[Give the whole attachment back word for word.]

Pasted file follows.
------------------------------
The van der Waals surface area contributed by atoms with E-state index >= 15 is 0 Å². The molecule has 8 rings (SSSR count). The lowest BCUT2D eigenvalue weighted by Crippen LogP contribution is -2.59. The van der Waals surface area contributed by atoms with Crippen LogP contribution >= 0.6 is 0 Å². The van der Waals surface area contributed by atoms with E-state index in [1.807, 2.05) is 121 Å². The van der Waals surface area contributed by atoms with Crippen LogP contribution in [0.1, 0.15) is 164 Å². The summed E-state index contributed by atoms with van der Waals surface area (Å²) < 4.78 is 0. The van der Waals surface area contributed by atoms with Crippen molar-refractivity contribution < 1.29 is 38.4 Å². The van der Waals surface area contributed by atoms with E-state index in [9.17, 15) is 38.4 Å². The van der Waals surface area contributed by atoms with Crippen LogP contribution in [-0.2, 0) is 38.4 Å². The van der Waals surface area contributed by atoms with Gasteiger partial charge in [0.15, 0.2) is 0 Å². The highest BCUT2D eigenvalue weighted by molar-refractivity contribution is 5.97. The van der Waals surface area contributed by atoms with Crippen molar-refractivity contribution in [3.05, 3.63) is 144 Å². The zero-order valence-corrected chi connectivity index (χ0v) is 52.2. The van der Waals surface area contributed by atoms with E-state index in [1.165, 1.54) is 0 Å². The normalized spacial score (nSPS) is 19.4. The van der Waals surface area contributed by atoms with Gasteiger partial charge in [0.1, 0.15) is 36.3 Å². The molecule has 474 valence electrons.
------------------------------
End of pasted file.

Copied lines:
The van der Waals surface area contributed by atoms with E-state index >= 15 is 0 Å². The molecule has 8 rings (SSSR count). The lowest BCUT2D eigenvalue weighted by Crippen LogP contribution is -2.59. The van der Waals surface area contributed by atoms with Crippen LogP contribution >= 0.6 is 0 Å². The van der Waals surface area contributed by atoms with E-state index in [1.807, 2.05) is 121 Å². The van der Waals surface area contributed by atoms with Crippen LogP contribution in [0.1, 0.15) is 164 Å². The summed E-state index contributed by atoms with van der Waals surface area (Å²) < 4.78 is 0. The van der Waals surface area contributed by atoms with Crippen molar-refractivity contribution < 1.29 is 38.4 Å². The van der Waals surface area contributed by atoms with E-state index in [9.17, 15) is 38.4 Å². The van der Waals surface area contributed by atoms with Crippen LogP contribution in [-0.2, 0) is 38.4 Å². The van der Waals surface area contributed by atoms with Gasteiger partial charge in [0.15, 0.2) is 0 Å². The highest BCUT2D eigenvalue weighted by molar-refractivity contribution is 5.97. The van der Waals surface area contributed by atoms with Crippen molar-refractivity contribution in [3.05, 3.63) is 144 Å². The zero-order valence-corrected chi connectivity index (χ0v) is 52.2. The van der Waals surface area contributed by atoms with E-state index in [1.165, 1.54) is 0 Å². The normalized spacial score (nSPS) is 19.4. The van der Waals surface area contributed by atoms with Gasteiger partial charge in [0.1, 0.15) is 36.3 Å². The molecule has 474 valence electrons.